EconomyFinancialGM's New Independent Union Seeks 19.2% Pay Raise

GM's New Independent Union Seeks 19.2% Pay Raise

The new independent union at the largest General Motors plant in Mexico is seeking a 19.2% wage increase, citing rising inflation, and the US automaker has responded with a 3.5% offer.

The leader of the SINTTIA union, Alejandra Morales, did not confirm the percentage of her counter offer, but assured that her next meeting with the union is on Thursday, where she hopes to reach an agreement for the plant in the central city of Silao, anticipating the deadline of 31 May for workers to go on strike.

GM’s labor negotiations are a major test of the new North American trade agreement’s goal of reducing the huge wage gap between US workers and their Mexican counterparts.

SINTTIA’s proposal would increase wages at the plant that makes the profitable Silverado and GMC Sierra pickup trucks to 77.15 pesos ($3.81) an hour, according to a copy of the most recent collective agreement seen by Reuters. This is about a quarter of the company’s starting wage in the United States of $17.50 an hour.

That kind of disparity fueled the United States’ insistence on tightening the labor rules of the United States-Mexico-Canada Agreement (TMEC), which in 2020 replaced NAFTA.

SINTTIA’s secretary general called GM’s counteroffer “a slap in the face” at a time when workers are making cutbacks to cope with rising prices.

The first talks held under the new trade deal could lead to similar lawsuits at other companies in the country if SINTTIA gets a big raise. US government officials, who have long wanted to reduce the wage disparity with Mexico, are paying close attention.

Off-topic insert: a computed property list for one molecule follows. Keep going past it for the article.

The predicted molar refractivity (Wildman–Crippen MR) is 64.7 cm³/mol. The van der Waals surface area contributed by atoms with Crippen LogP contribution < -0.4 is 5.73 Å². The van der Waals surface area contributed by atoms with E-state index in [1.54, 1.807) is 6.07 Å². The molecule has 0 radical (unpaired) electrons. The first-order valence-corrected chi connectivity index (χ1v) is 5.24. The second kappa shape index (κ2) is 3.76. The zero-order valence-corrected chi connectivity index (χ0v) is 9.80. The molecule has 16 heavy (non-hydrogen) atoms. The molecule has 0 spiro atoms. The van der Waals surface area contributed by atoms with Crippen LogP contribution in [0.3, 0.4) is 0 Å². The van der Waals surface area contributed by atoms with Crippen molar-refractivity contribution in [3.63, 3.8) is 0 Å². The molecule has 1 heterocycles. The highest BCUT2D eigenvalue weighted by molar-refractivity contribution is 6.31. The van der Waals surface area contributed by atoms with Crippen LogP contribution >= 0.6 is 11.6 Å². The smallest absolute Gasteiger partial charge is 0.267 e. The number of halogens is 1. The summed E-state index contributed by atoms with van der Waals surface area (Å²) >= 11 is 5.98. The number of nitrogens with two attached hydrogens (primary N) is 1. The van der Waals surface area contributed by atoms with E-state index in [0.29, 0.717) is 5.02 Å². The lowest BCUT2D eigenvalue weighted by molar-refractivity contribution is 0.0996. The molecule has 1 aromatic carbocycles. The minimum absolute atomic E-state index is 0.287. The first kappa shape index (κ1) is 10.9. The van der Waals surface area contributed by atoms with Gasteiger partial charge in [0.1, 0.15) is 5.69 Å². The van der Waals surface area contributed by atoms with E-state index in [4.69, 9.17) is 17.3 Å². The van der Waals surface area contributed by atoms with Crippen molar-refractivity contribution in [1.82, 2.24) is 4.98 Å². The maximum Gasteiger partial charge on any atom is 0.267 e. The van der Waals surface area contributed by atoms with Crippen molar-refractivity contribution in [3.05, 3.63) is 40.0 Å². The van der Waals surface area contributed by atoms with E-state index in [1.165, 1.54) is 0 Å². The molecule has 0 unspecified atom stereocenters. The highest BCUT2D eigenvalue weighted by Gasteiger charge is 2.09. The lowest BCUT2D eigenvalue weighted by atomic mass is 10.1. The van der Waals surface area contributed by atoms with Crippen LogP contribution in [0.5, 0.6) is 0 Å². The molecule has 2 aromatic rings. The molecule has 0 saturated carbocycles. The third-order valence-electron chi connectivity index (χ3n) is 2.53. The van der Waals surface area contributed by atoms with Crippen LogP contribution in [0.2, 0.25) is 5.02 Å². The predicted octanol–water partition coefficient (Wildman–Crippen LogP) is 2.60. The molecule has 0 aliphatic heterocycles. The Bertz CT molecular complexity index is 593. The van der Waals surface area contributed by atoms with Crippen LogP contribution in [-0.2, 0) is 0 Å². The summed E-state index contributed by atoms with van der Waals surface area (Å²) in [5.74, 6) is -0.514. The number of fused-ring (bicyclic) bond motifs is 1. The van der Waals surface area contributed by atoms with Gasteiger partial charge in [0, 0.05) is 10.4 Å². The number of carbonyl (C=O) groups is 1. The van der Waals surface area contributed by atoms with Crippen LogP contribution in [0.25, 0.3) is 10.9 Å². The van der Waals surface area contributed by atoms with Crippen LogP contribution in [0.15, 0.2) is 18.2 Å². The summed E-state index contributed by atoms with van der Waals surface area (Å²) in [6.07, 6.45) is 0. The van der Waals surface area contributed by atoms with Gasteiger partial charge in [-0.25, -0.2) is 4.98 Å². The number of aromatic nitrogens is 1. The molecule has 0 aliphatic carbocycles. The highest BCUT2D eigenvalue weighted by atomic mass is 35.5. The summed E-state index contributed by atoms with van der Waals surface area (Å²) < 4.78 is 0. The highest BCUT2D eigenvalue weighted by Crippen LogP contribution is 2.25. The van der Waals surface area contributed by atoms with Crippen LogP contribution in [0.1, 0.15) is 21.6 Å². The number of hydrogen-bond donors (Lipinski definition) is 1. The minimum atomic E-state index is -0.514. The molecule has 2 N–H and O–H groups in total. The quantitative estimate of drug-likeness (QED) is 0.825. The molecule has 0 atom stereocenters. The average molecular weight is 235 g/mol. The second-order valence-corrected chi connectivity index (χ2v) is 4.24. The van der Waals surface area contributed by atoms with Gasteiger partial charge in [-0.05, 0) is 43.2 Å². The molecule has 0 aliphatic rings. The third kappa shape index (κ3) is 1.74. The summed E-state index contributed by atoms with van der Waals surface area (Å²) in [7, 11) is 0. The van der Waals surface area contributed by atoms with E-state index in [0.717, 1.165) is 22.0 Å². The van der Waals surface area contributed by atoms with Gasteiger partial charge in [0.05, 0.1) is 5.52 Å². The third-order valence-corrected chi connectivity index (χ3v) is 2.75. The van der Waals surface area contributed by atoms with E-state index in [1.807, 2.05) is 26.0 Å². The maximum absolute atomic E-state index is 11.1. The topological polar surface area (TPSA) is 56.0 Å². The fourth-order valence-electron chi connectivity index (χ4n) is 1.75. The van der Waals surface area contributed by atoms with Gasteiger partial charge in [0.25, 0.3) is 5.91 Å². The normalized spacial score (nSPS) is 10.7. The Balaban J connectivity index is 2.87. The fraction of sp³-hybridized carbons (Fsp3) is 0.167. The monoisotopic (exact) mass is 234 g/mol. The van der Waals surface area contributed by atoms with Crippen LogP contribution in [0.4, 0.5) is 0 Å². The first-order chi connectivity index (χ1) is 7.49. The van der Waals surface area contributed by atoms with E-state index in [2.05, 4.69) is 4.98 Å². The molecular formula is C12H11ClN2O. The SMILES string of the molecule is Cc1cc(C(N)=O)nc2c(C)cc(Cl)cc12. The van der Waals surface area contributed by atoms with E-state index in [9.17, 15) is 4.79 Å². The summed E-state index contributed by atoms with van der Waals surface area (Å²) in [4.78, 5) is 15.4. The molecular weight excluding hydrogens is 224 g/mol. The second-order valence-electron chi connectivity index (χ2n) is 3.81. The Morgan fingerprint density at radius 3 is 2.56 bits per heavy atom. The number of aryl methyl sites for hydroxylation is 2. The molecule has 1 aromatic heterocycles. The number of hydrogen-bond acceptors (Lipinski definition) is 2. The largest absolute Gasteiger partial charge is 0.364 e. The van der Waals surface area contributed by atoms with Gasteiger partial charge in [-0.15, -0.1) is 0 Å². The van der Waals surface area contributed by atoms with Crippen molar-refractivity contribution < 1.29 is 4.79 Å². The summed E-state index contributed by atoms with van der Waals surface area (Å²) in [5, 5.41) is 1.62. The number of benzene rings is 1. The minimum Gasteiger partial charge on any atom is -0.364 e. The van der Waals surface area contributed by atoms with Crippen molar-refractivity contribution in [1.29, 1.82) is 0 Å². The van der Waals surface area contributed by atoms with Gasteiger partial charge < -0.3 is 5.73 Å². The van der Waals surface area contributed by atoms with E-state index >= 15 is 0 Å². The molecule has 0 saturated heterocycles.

SINTTIA presented its 19.2% proposal when talks began last month. Morales said that, in addition to runaway inflation, the wage increase was justified by increased production, years of declining purchasing power and the loss of value of the peso, while GM’s profits are in stronger US dollars. .

A 3.5% increase would be less than half current inflation. Talks stalled on April 12 and Thursday’s session will be mediated by federal labor officials. The TMEC’s labor provisions were intended in part to help Mexican workers choose unions they deemed best suited to fight for their interests, breaking the grip of pro-business groups that operated behind their backs for years as cheap labor lured. companies to Mexico.

GM is under pressure to keep costs down as it takes on the first major independent Mexican union to emerge since the start of the new trade deal. According to experts, a victory by Silao’s 6,300 workers could spark higher demands at other plants in Mexico and throughout the auto industry. “That could be a game changer,” said Harley Shaiken, a labor scholar at the University of California, Berkeley.

A union dispute at the same GM plant last year prompted US officials to file the TMEC’s first labor complaint, threatening tariffs on GM’s Silao trucks if the company didn’t guarantee workers’ rights. The workers eventually expelled the union that had been in power for 25 years and chose SINTTIA, a fledgling group led by co-workers and supported by international activists. The acronym stands for National Independent Union of Workers in the Automotive Industry.

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